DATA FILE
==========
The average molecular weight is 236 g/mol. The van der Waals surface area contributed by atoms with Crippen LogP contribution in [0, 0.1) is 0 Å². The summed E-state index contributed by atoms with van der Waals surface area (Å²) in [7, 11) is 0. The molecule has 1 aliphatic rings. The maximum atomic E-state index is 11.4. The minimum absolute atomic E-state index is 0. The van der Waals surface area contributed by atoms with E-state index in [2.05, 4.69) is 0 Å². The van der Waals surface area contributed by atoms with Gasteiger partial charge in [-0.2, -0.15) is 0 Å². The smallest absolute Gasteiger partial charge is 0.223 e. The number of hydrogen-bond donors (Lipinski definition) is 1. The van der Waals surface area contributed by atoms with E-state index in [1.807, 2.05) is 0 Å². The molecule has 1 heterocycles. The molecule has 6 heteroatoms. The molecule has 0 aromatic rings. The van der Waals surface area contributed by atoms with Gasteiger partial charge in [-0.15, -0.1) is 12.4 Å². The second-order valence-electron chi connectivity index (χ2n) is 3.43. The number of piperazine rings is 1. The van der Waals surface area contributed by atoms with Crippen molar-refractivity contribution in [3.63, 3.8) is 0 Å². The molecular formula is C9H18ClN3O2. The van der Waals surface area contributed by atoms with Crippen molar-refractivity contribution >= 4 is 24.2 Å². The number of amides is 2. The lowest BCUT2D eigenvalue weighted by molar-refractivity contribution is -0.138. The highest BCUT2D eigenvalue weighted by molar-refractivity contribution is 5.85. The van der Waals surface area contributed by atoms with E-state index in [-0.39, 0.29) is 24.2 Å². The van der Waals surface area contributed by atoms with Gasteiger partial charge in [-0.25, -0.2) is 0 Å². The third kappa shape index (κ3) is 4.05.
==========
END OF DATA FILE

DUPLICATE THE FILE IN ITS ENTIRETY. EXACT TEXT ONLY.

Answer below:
The average molecular weight is 236 g/mol. The van der Waals surface area contributed by atoms with Crippen LogP contribution in [0, 0.1) is 0 Å². The summed E-state index contributed by atoms with van der Waals surface area (Å²) in [7, 11) is 0. The molecule has 1 aliphatic rings. The maximum atomic E-state index is 11.4. The minimum absolute atomic E-state index is 0. The van der Waals surface area contributed by atoms with E-state index in [2.05, 4.69) is 0 Å². The van der Waals surface area contributed by atoms with Gasteiger partial charge in [-0.2, -0.15) is 0 Å². The smallest absolute Gasteiger partial charge is 0.223 e. The number of hydrogen-bond donors (Lipinski definition) is 1. The van der Waals surface area contributed by atoms with E-state index in [1.807, 2.05) is 0 Å². The molecule has 1 heterocycles. The molecule has 6 heteroatoms. The molecule has 0 aromatic rings. The van der Waals surface area contributed by atoms with Gasteiger partial charge in [-0.15, -0.1) is 12.4 Å². The second-order valence-electron chi connectivity index (χ2n) is 3.43. The number of piperazine rings is 1. The van der Waals surface area contributed by atoms with Crippen molar-refractivity contribution in [3.63, 3.8) is 0 Å². The molecular formula is C9H18ClN3O2. The van der Waals surface area contributed by atoms with Crippen molar-refractivity contribution >= 4 is 24.2 Å². The number of amides is 2. The lowest BCUT2D eigenvalue weighted by molar-refractivity contribution is -0.138. The highest BCUT2D eigenvalue weighted by molar-refractivity contribution is 5.85. The van der Waals surface area contributed by atoms with E-state index in [-0.39, 0.29) is 24.2 Å². The van der Waals surface area contributed by atoms with Gasteiger partial charge in [-0.25, -0.2) is 0 Å². The third kappa shape index (κ3) is 4.05.